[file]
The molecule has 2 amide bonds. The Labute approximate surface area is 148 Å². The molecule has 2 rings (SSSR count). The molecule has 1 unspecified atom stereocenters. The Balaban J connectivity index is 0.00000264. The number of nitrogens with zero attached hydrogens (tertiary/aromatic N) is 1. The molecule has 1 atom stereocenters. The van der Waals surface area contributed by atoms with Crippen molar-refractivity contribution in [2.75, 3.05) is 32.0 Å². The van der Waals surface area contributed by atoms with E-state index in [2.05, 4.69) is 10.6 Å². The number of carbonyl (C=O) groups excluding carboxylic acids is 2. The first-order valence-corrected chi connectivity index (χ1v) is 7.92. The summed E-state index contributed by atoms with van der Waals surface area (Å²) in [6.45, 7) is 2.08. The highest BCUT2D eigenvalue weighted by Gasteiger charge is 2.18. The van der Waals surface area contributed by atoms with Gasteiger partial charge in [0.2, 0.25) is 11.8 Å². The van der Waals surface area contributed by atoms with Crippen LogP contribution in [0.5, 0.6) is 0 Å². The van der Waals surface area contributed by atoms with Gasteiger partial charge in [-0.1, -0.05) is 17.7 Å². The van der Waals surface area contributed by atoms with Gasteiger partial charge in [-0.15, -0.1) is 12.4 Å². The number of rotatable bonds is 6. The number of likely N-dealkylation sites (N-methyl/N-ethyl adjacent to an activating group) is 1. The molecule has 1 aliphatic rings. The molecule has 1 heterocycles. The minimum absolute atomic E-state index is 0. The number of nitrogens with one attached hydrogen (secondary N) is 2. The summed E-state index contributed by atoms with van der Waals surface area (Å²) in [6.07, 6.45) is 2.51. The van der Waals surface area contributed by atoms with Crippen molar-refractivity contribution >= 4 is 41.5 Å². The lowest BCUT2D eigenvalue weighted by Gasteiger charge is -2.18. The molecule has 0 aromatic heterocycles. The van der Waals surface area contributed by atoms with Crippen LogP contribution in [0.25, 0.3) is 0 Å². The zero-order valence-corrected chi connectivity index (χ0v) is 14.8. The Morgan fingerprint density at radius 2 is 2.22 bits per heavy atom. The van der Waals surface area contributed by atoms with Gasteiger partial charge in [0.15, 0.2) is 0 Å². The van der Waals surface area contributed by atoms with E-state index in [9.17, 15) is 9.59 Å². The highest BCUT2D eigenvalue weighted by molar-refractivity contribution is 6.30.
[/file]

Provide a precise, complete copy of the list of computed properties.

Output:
The molecule has 2 amide bonds. The Labute approximate surface area is 148 Å². The molecule has 2 rings (SSSR count). The molecule has 1 unspecified atom stereocenters. The Balaban J connectivity index is 0.00000264. The number of nitrogens with zero attached hydrogens (tertiary/aromatic N) is 1. The molecule has 1 atom stereocenters. The van der Waals surface area contributed by atoms with Crippen molar-refractivity contribution in [2.75, 3.05) is 32.0 Å². The van der Waals surface area contributed by atoms with E-state index in [2.05, 4.69) is 10.6 Å². The number of carbonyl (C=O) groups excluding carboxylic acids is 2. The first-order valence-corrected chi connectivity index (χ1v) is 7.92. The summed E-state index contributed by atoms with van der Waals surface area (Å²) in [6.45, 7) is 2.08. The highest BCUT2D eigenvalue weighted by Gasteiger charge is 2.18. The van der Waals surface area contributed by atoms with Gasteiger partial charge in [0.2, 0.25) is 11.8 Å². The van der Waals surface area contributed by atoms with Crippen LogP contribution in [0.5, 0.6) is 0 Å². The van der Waals surface area contributed by atoms with Gasteiger partial charge in [-0.1, -0.05) is 17.7 Å². The van der Waals surface area contributed by atoms with Gasteiger partial charge in [-0.15, -0.1) is 12.4 Å². The number of rotatable bonds is 6. The number of likely N-dealkylation sites (N-methyl/N-ethyl adjacent to an activating group) is 1. The molecule has 1 aliphatic rings. The molecule has 1 heterocycles. The minimum absolute atomic E-state index is 0. The number of nitrogens with one attached hydrogen (secondary N) is 2. The summed E-state index contributed by atoms with van der Waals surface area (Å²) in [6.07, 6.45) is 2.51. The van der Waals surface area contributed by atoms with Crippen molar-refractivity contribution >= 4 is 41.5 Å². The lowest BCUT2D eigenvalue weighted by Gasteiger charge is -2.18. The molecule has 0 aromatic heterocycles. The van der Waals surface area contributed by atoms with Crippen LogP contribution in [0.25, 0.3) is 0 Å². The zero-order valence-corrected chi connectivity index (χ0v) is 14.8. The Morgan fingerprint density at radius 2 is 2.22 bits per heavy atom. The van der Waals surface area contributed by atoms with Gasteiger partial charge in [0.15, 0.2) is 0 Å². The van der Waals surface area contributed by atoms with E-state index in [9.17, 15) is 9.59 Å². The highest BCUT2D eigenvalue weighted by molar-refractivity contribution is 6.30.